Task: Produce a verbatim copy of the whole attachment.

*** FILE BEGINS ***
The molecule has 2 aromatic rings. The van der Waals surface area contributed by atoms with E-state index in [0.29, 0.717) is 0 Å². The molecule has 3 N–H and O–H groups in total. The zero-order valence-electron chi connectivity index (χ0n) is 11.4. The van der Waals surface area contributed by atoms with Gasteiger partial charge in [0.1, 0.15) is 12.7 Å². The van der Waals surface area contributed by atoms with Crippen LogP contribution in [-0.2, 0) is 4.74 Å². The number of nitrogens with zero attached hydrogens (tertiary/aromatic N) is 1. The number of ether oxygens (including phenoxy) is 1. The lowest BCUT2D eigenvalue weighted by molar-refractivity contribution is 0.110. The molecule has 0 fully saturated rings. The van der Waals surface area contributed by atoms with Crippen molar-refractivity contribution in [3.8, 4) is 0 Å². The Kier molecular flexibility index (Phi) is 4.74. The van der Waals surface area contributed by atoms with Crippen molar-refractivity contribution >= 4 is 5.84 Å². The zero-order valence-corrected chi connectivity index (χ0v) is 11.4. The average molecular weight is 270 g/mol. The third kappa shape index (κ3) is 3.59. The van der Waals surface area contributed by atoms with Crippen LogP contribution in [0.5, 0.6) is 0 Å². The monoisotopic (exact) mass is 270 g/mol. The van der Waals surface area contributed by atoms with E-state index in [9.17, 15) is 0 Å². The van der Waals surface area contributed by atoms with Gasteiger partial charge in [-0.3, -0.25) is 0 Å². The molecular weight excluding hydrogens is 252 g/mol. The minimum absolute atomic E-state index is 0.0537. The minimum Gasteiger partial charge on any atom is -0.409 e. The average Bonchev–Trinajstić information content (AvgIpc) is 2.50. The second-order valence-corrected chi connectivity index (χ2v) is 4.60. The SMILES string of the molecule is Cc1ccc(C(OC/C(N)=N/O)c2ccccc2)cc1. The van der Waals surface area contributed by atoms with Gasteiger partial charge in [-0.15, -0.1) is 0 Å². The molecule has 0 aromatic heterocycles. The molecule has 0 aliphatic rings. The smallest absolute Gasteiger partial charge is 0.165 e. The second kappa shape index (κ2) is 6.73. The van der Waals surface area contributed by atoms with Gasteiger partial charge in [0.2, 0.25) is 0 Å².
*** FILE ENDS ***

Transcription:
The molecule has 2 aromatic rings. The van der Waals surface area contributed by atoms with E-state index in [0.29, 0.717) is 0 Å². The molecule has 3 N–H and O–H groups in total. The zero-order valence-electron chi connectivity index (χ0n) is 11.4. The van der Waals surface area contributed by atoms with Gasteiger partial charge in [0.1, 0.15) is 12.7 Å². The van der Waals surface area contributed by atoms with Crippen LogP contribution in [-0.2, 0) is 4.74 Å². The number of nitrogens with zero attached hydrogens (tertiary/aromatic N) is 1. The number of ether oxygens (including phenoxy) is 1. The lowest BCUT2D eigenvalue weighted by molar-refractivity contribution is 0.110. The molecule has 0 fully saturated rings. The van der Waals surface area contributed by atoms with Crippen molar-refractivity contribution in [3.8, 4) is 0 Å². The Kier molecular flexibility index (Phi) is 4.74. The van der Waals surface area contributed by atoms with Crippen molar-refractivity contribution >= 4 is 5.84 Å². The zero-order valence-corrected chi connectivity index (χ0v) is 11.4. The average molecular weight is 270 g/mol. The third kappa shape index (κ3) is 3.59. The van der Waals surface area contributed by atoms with Crippen LogP contribution in [0.5, 0.6) is 0 Å². The monoisotopic (exact) mass is 270 g/mol. The van der Waals surface area contributed by atoms with E-state index in [9.17, 15) is 0 Å². The van der Waals surface area contributed by atoms with Gasteiger partial charge in [-0.3, -0.25) is 0 Å². The molecular weight excluding hydrogens is 252 g/mol. The minimum absolute atomic E-state index is 0.0537. The minimum Gasteiger partial charge on any atom is -0.409 e. The average Bonchev–Trinajstić information content (AvgIpc) is 2.50. The second-order valence-corrected chi connectivity index (χ2v) is 4.60. The SMILES string of the molecule is Cc1ccc(C(OC/C(N)=N/O)c2ccccc2)cc1. The van der Waals surface area contributed by atoms with Gasteiger partial charge in [-0.15, -0.1) is 0 Å². The molecule has 0 aromatic heterocycles. The molecule has 0 aliphatic rings. The smallest absolute Gasteiger partial charge is 0.165 e. The second kappa shape index (κ2) is 6.73. The van der Waals surface area contributed by atoms with Gasteiger partial charge in [0.2, 0.25) is 0 Å².